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Book Review: The Thief Queen’s Daughter by Elizabeth Haydon

Title: The Thief Queen’s Daughter

Author: Elizabeth Haydon

Series: Lost Journals of Ven Polyphene

Genre: Middle Grade Fantasy

Rating: 3/5 stars

The Overview: On his first day on the job as Royal Reporter of the land of Serendair, King Vandemere sends young Charles Magnus Ven Polypheme–known as Ven–on a secret mission within the walls of the Gated City. His quest? To discover the origin of a mysterious artifact given to the king’s father. The king warns Ven to take care–because once you enter the Gated City, you might never be allowed to leave. Within its walls, all sorts of exotic merchandise not found anywhere else in the world can be bought or sold. But not only merchandise. Dreams, wishes, memories…even childhood…can be sold–or stolen. The Gated City is ruled by the powerful Raven’s Guild, and the guild is ruled by the Queen of Thieves. Ven and his friends enter the Gated City ready for adventure. But when one friend is kidnapped and it is revealed that they are traveling in the company of the runaway daughter of the Queen of Thieves herself, their adventure turns deadly. For the ruthless Thief Queen will stop at nothing to get her daughter back! -Goodreads

The Review:

I love when robust fantasy authors tackle Middle Grade and YA.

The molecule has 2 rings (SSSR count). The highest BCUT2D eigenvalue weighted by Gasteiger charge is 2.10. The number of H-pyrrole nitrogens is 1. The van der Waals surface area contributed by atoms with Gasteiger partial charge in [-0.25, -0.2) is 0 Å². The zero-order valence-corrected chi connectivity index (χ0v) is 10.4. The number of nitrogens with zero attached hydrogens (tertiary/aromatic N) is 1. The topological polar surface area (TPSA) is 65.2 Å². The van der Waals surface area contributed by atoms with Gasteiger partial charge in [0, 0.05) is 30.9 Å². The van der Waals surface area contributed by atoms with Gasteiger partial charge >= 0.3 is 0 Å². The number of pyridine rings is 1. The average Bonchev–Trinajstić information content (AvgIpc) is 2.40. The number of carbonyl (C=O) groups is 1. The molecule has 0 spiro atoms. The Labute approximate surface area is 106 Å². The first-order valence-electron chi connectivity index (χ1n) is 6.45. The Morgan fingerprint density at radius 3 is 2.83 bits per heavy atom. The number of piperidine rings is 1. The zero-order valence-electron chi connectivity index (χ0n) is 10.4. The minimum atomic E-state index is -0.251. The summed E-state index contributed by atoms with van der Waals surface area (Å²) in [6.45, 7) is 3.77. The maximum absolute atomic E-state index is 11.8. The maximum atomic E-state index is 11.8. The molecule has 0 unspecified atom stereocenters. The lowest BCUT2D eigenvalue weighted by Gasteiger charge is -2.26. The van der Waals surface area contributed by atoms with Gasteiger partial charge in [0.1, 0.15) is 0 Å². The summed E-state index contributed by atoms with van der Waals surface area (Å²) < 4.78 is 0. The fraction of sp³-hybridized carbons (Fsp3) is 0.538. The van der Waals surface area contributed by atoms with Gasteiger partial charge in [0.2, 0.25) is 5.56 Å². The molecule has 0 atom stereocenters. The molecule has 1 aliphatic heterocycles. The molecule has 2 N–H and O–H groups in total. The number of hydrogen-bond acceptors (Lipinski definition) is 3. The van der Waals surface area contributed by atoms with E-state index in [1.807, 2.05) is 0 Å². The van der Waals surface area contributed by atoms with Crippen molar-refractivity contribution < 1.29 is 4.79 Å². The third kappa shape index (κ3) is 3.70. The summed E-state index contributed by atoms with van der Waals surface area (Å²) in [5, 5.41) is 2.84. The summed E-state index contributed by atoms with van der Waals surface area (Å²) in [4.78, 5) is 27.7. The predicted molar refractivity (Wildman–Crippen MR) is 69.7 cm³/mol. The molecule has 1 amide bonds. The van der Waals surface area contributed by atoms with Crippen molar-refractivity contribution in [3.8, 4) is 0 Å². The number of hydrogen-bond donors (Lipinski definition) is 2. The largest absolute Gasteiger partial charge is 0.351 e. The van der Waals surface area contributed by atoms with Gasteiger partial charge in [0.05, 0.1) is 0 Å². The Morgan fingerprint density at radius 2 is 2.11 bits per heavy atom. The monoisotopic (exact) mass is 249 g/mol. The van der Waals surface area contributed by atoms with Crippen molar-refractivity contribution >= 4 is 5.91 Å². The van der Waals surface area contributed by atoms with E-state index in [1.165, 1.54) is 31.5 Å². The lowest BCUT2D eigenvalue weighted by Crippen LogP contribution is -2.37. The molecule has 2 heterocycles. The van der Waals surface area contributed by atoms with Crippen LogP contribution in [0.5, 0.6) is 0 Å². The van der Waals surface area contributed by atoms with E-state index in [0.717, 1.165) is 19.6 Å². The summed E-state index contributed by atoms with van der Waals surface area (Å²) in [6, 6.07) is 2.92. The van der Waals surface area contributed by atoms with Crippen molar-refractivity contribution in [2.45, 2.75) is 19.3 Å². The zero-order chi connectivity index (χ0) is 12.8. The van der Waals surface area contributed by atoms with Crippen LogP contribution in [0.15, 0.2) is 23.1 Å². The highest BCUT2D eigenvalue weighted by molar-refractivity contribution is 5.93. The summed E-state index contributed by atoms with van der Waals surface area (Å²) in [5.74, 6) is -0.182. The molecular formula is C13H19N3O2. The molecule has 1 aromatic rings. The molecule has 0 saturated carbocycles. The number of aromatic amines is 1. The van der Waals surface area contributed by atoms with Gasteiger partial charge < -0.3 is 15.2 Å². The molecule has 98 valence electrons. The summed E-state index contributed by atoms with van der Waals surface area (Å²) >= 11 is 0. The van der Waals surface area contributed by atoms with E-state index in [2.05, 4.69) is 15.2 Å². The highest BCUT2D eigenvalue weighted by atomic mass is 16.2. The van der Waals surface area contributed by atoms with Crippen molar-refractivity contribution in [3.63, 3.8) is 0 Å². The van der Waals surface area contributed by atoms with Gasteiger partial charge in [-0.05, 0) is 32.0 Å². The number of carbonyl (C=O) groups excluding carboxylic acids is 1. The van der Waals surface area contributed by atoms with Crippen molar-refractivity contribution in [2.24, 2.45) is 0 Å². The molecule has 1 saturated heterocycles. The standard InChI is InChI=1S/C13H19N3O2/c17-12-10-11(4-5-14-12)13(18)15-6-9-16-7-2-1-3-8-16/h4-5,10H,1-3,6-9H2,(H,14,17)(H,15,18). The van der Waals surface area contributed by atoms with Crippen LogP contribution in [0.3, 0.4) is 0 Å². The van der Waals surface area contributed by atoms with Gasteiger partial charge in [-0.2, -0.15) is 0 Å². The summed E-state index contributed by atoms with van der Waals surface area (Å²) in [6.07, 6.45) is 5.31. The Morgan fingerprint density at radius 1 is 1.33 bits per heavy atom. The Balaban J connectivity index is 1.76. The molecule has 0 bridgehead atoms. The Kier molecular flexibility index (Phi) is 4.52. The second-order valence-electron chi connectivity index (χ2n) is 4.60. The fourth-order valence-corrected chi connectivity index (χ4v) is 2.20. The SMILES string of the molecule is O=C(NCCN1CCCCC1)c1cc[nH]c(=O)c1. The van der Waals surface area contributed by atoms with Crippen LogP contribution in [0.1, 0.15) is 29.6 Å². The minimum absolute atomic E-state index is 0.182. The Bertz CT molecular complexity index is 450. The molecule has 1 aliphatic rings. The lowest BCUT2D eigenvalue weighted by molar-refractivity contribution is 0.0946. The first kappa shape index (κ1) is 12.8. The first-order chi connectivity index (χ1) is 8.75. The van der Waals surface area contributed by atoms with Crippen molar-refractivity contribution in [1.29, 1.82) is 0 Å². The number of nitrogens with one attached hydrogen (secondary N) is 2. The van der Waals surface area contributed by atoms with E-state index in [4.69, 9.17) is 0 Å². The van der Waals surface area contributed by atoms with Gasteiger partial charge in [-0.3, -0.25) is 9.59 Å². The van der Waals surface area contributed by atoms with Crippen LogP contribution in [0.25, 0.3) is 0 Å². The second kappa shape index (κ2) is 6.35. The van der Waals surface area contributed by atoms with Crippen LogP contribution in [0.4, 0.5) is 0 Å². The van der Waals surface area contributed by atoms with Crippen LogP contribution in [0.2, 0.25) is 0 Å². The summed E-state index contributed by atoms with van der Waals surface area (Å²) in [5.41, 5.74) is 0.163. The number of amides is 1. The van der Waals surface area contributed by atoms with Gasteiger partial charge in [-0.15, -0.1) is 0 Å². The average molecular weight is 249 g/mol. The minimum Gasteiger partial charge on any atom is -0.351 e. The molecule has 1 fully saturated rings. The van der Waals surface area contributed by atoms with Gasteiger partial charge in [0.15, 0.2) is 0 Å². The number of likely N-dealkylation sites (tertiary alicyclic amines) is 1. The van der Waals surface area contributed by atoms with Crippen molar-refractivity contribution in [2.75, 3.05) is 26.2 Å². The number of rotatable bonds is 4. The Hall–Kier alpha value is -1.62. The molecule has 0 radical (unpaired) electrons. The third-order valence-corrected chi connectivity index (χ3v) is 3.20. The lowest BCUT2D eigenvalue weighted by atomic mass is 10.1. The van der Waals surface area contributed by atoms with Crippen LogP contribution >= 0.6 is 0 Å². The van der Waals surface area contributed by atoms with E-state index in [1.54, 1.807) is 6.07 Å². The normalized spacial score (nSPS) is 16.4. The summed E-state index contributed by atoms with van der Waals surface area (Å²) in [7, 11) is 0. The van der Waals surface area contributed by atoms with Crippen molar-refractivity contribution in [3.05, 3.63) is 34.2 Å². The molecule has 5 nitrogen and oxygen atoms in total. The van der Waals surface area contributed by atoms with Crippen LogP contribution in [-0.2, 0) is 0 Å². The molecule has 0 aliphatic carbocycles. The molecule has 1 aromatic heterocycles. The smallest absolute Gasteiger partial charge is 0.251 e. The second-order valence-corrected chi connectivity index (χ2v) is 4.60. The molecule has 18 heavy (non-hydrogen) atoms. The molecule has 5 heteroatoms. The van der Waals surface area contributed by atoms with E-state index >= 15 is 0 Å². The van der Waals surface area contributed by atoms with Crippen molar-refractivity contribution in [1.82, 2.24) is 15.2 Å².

Responsible for one of the most poignant fantasy series I’ve ever read – Symphony of Ages, Haydon continues to dazzle me with with her rich world-building, magical adventure, and interesting characters in this MG series set in the same world.

The first book, The Floating Island, was an experience. Easily one of the strongest books I’ve read in the MG market. And what made it fun was the traveling/adventure, fun companions, all the riddles and puzzles, and the unique composition of the book itself. Told as a reconstruction of recovered journals, it is a mix of journal entries, illustrations, and fill-in text to complete the story between the first-hand accounts. I loved every moment, and was especially eager to dive into this second book.

I didn’t find The Thief Queen’s Daughter quite as strong as the first book. It had a really interesting setting – a thief market, where the bulk of the story took place. While this cool new place was explored to my satisfaction, I missed the expansive settings from the first book a bit. The novelty of the place was awesome – so many cool magical shops and items. I think my younger self would be marveled at all the discoveries.

I’m kind of weird (as we’ve no doubt established) in that if I know anything about a story from diving in, I’m less likely to feel invested. The process of discovery is my main draw to reading, so if I come across any spoilers, it can completely wreck the experience for me. This is the reason why I don’t read book overviews. And why I’m no fun to buddy read things with. But no matter how careful I am, I can’t avoid seeing the freaking title of the book. So it’s exciting main reveal? Oooooohhhh, yeah I knew that already. This is a case where someone should’ve thought it through more. Rant over.

Recommendations: this is such a magical MG series that would be my pick to hand-sell to families looking for great, accessible stories to read together. It has something for everyone, and as an adult I’m enjoying every moment.

Other books you might like:

by Niki Hawkes

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Book Review: The Floating Island by Elizabeth Haydon

The Floating Island by Elizabeth Haydon

Title: The Floating Island

Author: Elizabeth Haydon

Series: The Lost Journals of Ven Polypheme #1

Genre: Middle Grade Fantasy

Rating: 4/5 stars